By Clayton Aldern, Christopher Collins & Naveena Sadasivam
When Laura Briggs and her husband finally found their dream home in West Texas, they knew they’d be sharing space with the oil industry. The Pecos County ranch’s previous owner, local attorney Windel “Hoot” Gibson, died there when a rickety old pumpjack teetered over and fell on top of him. But sharing 900 acres with a handful of old oil wells seemed like a fair trade for a spacious ranch where the Briggs family could raise four kids and a mess of farm animals. The property is smack dab in the middle of the Permian Basin, an ancient, dried-up sea that streaks across Texas and New Mexico and is the most productive oil field in the United States. Approximately 3 million barrels of the Permian’s monthly crude production happens in Pecos County; there is an oil or gas well for roughly every two people here.
After closing on the property a decade ago, it didn’t take the Briggs family long to make the place their own. They built a roomy, two-story metal house and constructed livestock pens for hogs, goats, donkeys, and cattle. For a few years, the Briggs ranch delivered the rural splendor they’d hoped for. “When you come out here, it is dry. There is no Starbucks. But there is a peace to that,” Laura said. “This takes some stress off your shoulders and you’re like, all you really need in life is a pair of blue jeans and a good book.”
Then William “Gilligan” Sewell came along. Ever since, the family’s lives have been marred by the mess he left behind.
Sewell, a 48-year-old businessman based in Midland, Texas, founded 7S Oil and Gas LLC in 2014. In less than two years, the small-time pumping company acquired oil leases on over 18,000 acres in the region. Among them were two dozen wells on the Briggs ranch, which is just a hair bigger than New York City’s Central Park. 7S didn’t have to involve the family at all to acquire the wells on their property. In Texas, property rights are split into two categories: the land on the surface and everything underground, including oil and natural gas. When Laura bought the ranch, they only purchased rights to the surface; 7S subsequently leased the so-called mineral rights underneath.
Laura and her husband noticed that the pumpjacks on the 7S wells rarely moved much, an indication they weren’t actually producing much oil for sale. However, the family did see the wells leaking oil and gushing produced water — an industry byproduct that’s often imbued with hazardous chemicals.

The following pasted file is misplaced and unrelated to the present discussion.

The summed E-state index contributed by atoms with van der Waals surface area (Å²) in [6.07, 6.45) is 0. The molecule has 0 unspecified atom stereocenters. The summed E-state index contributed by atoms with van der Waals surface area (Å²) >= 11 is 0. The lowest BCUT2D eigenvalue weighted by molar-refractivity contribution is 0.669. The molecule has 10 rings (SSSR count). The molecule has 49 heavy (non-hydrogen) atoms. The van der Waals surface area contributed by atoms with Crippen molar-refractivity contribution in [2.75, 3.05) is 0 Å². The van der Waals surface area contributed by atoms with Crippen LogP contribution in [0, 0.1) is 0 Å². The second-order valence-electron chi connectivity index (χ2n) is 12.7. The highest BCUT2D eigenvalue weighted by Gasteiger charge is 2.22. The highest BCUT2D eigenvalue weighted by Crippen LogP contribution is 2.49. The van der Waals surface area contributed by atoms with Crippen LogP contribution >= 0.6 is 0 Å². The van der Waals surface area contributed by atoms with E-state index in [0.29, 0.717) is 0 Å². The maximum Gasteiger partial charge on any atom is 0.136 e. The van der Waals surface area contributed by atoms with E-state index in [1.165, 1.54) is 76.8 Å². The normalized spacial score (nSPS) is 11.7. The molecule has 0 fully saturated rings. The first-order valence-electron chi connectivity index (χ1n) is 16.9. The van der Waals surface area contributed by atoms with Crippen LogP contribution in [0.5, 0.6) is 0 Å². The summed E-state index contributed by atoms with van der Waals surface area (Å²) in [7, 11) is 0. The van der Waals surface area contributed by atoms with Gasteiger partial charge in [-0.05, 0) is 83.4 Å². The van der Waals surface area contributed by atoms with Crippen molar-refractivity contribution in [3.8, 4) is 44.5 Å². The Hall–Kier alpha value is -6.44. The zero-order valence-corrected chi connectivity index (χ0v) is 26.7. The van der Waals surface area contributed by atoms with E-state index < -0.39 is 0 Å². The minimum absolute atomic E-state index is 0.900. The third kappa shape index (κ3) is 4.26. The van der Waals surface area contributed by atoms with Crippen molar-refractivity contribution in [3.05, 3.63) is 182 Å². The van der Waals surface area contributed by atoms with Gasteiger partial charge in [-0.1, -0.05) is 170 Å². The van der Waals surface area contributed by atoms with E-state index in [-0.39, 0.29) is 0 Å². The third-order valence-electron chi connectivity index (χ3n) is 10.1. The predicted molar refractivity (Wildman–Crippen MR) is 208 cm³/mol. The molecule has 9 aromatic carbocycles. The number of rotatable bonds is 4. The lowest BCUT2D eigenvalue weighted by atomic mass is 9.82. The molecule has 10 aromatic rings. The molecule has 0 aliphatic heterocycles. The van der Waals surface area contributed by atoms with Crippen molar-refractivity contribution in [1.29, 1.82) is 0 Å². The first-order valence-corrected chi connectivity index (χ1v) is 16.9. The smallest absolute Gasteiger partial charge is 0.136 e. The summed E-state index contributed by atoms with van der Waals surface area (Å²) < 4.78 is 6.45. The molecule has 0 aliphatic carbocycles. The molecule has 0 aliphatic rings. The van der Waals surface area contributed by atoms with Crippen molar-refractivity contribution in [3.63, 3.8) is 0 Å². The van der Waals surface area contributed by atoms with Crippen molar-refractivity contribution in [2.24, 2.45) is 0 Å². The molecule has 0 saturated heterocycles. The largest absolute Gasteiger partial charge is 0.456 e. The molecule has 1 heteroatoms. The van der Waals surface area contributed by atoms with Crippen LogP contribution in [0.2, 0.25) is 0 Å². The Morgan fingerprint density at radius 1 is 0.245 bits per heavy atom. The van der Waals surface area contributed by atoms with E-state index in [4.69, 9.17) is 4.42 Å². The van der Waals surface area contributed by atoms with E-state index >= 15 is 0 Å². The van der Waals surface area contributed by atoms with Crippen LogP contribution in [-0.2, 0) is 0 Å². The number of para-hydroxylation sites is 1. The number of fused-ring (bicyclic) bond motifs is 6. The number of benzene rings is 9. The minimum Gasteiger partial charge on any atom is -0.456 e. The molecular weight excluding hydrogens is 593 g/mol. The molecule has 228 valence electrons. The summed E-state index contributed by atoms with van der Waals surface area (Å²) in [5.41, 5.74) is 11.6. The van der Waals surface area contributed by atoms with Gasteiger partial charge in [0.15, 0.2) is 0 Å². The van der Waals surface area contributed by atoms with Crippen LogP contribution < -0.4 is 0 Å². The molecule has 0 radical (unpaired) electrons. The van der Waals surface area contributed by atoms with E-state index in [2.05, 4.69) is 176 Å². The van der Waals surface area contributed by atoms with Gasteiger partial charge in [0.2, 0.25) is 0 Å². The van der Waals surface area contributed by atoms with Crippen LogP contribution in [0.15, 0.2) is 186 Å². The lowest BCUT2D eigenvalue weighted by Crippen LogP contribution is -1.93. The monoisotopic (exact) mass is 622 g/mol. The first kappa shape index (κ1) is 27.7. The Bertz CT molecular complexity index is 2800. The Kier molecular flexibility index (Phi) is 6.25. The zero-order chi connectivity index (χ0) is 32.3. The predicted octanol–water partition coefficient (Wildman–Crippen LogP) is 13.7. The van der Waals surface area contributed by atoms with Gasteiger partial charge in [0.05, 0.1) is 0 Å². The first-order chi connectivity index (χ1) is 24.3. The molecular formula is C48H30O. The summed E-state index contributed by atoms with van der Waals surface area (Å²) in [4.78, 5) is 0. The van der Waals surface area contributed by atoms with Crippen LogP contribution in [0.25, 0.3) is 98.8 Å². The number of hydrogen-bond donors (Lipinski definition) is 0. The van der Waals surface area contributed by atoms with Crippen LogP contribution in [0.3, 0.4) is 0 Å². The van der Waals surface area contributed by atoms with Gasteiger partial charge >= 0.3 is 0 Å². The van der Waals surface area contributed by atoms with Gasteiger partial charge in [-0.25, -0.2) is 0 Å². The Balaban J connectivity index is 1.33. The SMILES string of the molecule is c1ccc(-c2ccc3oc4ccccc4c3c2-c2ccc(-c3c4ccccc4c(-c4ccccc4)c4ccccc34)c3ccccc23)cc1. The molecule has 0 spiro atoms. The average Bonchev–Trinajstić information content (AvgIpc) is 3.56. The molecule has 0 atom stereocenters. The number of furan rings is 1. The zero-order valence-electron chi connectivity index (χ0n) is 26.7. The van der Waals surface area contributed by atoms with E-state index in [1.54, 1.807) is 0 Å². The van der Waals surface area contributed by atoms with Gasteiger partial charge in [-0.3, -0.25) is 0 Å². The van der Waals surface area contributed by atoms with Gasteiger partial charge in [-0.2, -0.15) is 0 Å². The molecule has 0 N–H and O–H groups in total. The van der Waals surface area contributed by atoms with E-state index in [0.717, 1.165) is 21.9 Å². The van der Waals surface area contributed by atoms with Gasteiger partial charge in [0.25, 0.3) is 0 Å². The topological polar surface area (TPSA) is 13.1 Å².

One well leaked enough produced water to cover a 100-square-foot stretch of pasture. At its deepest point, the spill could have submerged a two-story building. Another well is just a 14-inch hole in the ground covered with plywood in an attempt to prevent Laura’s kids and livestock from falling in. In October, she invited a university researcher onto the property and discovered that several wells were leaking methane, a greenhouse gas more potent than carbon dioxide. A nascent but growing body of research suggests that these sorts of leaks make oil and gas wells significant contributors to climate change — especially if they’re not plugged. Leaking wells also have the potential to poison sources of drinking water.
Oil companies are legally required to “plug” their abandoned wells to prevent exactly these sorts of hazards. Drilling a well involves puncturing through layers of dirt, rock, and water to reach oil and gas deposits. The walls of the well are reinforced with steel casing and cement, but as they age — or if they were improperly drilled — cracks may form in the cement and the casings could corrode. This increases the risk of methane seeping into the air and oil migrating into the surrounding groundwater. For this reason, an operator is supposed to plug a spent well by pouring concrete into the well and also clean up the surrounding area by removing wellheads, tanks, pipes, and other unused equipment that could endanger humans or wildlife.
7S plugged one leaking well on the Briggs ranch, but took no other significant action, Laura said. In fact, the company filed for bankruptcy in 2019 after federal authorities claimed in a civil suit that Gilligan Sewell and 7S defrauded investors of nearly $7 million. In a phone interview, Sewell denied defrauding investors but refused to answer specific questions about the case, claiming he signed a confidentiality agreement. The wells are still scattered across the ranch, and though they’ve changed hands, they remain largely unplugged.
The situation isn’t much better elsewhere in the Permian Basin. Texas and New Mexico have already identified about 7,000 abandoned wells that were once operated by over 1,000 companies. State officials estimate these will cost $335 million to plug. The states define wells as “orphaned” if they don’t have an approved operator on record; additionally, Texas only includes wells that haven’t produced in at least a year. However, a healthy chunk of roughly 100,000 “idled” wells in those states could also eventually end up abandoned. (This article uses the term “abandoned” to encompass wells on the states’ orphan lists as well as inactive wells we found to be in disrepair.) Exactly how many wells will end up on the states’ rolls is an open question. While officials have argued that oil prices will eventually rise, reviving inactive wells, environmental advocates and energy analysts say that the industry is in a downward spiral that will cause the number of abandoned wells to balloon. The uncertain outlook means that independent estimates of the cleanup costs of Texas’ wells alone have ranged from a conservative $168 million to a mind-boggling $117 billion.
Picture: Zorin09, CC BY 3.0 https://creativecommons.org/licenses/by/3.0, via Wikimedia Commons